Wednesday, April 22, 2009

Chernobyl Could Happen Here ... Not!

Chernobyl Could Happen Here by Harvey Wasserman via

In general, I'm on the same side as Mr. Wasserman. And, I try not to follow the leftist tradition of shooting at your allies. But, as someone with a nuclear engineering degree, I have to admit that when I read pieces like this, although I agree with the general purpose, I find myself thinking "Bullshit" as I read it.

There are enough good arguments against nuclear power, without creating misleading BS like this article.

Mr. Wasserman manages to write this article without talking about, or demonstrating any knowledge of the different types of nuclear reactor design. Chernobyl was a design known as 'graphite-moderated'. In a reactor, you need something to slow down the neutrons that are released from fission. In most, but not all, American designs, water is used for this purpose, as well as for cooling. In the Chernobyl design, graphite blocks were use, while water was still used for cooling. This is not that uncommon in some early American reactors. The first reactor under Chicago Stadium used graphite blocks, as did the early DOE, plutonium making reactors at places like Savannah River. But, almost all American commercial reactors used water as the moderator.

Why is that important? Because, as a reactor starts to overheat, the water turns to steam. If that water had been playing an important role in slowing down the neutrons to keep a chain reaction going, then having that water disappear helps keep the reactor under control. In the Chernobyl design, it was graphite blocks that moderated the speed of the neutrons, and thus the reactor could go massively out of control, and do so very quickly. At Chernobyl, the sequence from "uh-oh" to "Oh Shit!" to "Boom!" took only seconds.

If you look closely, Chernobyl and Three Mile Island were different. At Chernobyl, the reactor literally blew up in a nuclear explosion. A massive, many-ton, metal lid on the reactor chamber was blown up into the air, the roof of the reactor building was destroyed. Nuclear materials from the core were blown up into the air and landed all around the reactor site. This required brave fire fighters to run out with shovels to keep these highly radioactive bits from burning down the control building before the other reactor could be shut down. They died horrible deaths over the next few weeks from high does of radiation, but they kept Chernobyl from maybe being twice as bad with two exploding reactors. From the one explosion, a plume of hot radioactivity blew tens of thousands of feet up into the air and traveled the world. It was first detected by the rest of the world (after the usual government denials) when workers coming into work at a Swedish nuclear power plant set off the radiation alarms. Crops across Europe were destroyed because of the radiation that rained down.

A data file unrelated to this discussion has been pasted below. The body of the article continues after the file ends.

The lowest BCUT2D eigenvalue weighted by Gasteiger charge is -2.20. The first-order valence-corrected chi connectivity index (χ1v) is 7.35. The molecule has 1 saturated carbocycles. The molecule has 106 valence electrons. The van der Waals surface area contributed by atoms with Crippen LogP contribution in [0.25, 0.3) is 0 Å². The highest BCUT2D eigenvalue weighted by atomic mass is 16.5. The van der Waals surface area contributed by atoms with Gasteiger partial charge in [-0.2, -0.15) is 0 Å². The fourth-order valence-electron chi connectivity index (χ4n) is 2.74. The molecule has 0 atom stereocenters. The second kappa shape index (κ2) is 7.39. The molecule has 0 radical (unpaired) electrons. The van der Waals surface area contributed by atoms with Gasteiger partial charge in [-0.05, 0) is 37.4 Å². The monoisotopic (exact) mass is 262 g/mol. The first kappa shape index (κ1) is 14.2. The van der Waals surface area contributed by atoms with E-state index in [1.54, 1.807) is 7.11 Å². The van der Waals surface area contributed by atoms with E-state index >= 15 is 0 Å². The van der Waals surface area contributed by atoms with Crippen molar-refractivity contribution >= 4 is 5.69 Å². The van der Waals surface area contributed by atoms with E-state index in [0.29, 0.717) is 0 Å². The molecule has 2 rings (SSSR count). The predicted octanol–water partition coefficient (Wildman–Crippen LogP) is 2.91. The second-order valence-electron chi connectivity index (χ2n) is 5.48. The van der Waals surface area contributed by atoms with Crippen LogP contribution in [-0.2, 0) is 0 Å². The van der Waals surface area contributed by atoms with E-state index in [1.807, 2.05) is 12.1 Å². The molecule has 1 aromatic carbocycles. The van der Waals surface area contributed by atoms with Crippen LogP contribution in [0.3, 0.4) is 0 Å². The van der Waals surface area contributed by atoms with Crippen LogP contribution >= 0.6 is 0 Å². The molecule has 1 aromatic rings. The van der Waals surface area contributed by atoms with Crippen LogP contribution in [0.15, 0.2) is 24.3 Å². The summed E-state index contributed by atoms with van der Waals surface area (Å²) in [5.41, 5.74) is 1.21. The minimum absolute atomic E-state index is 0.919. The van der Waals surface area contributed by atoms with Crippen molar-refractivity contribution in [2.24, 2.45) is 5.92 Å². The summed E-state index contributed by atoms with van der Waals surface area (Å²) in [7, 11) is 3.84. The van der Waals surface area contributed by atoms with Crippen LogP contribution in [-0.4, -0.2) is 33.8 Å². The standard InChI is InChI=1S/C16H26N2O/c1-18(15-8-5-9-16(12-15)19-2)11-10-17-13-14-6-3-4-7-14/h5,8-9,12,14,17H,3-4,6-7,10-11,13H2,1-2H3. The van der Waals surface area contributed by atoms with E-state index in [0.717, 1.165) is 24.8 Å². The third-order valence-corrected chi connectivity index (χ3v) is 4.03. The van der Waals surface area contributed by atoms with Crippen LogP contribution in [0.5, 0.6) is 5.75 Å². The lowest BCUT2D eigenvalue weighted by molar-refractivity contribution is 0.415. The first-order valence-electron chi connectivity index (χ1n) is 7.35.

At TMI, it was much worse than the people were told. The core did melt. And I have some sympathy when reading Mr. Wasserman's claims that more radiation was released than announced. If you read this blog, you'll know I'm not a big believer in government and corporate pronouncements. But there was not this nuclear explosion that blew nuclear materials around the site and send huge radioactive plumes up into the air. These two events are quite different.

Mr. Wasserman has a way of taking a few facts, that are probably correct, then spinning them into pieces that read as total BS to someone like me who knows a bit about nuclear engineering. In this piece, he makes an incredible stretch to problems back in the 1960's with a radically different, experimental reactor design that used liquid sodium. This was tried once and abandoned, and has nothing to do with commercial power reactors in the US today. He also fits in the claim, quite possibly true, that more radiation was emitted at TMI than was announced. Mr. Wasserman uses some facts that are probably correct, but the overall argument of the piece is still total bullshit.

There are plenty of good reasons for not building more nuclear power plants. They are horribly expensive, and not commercially viable without government subsidies in the billions. We don't know a thing about what to do with all this nuclear waste we are building up. And they are not as entirely safe as the nuclear industry would have us believe. Anything humans are involved in will have mistakes. Most good engineers are strong believers in Murphy's Law. And Murphy's law around a nuclear power plant is a scary proposition.

But, it doesn't help the cause to spread nonsense BS around like Mr. Wasserman does. Writing pieces that anyone with any knowledge reads and immediately cries "BullShit!" does not help advance a cause.

To be clear, I'm not saying another nuclear accident can't happen again in the US. In fact, if we keep building more reactors and operating the aging reactors we have, its rather likely that someday we'll have another accident. That whole bit with Murphy's Law is bound to bite us again someday. But, it won't be Chernobyl. It won't be a graphite cored reactor doing its own little impersonation of a nuclear bomb.

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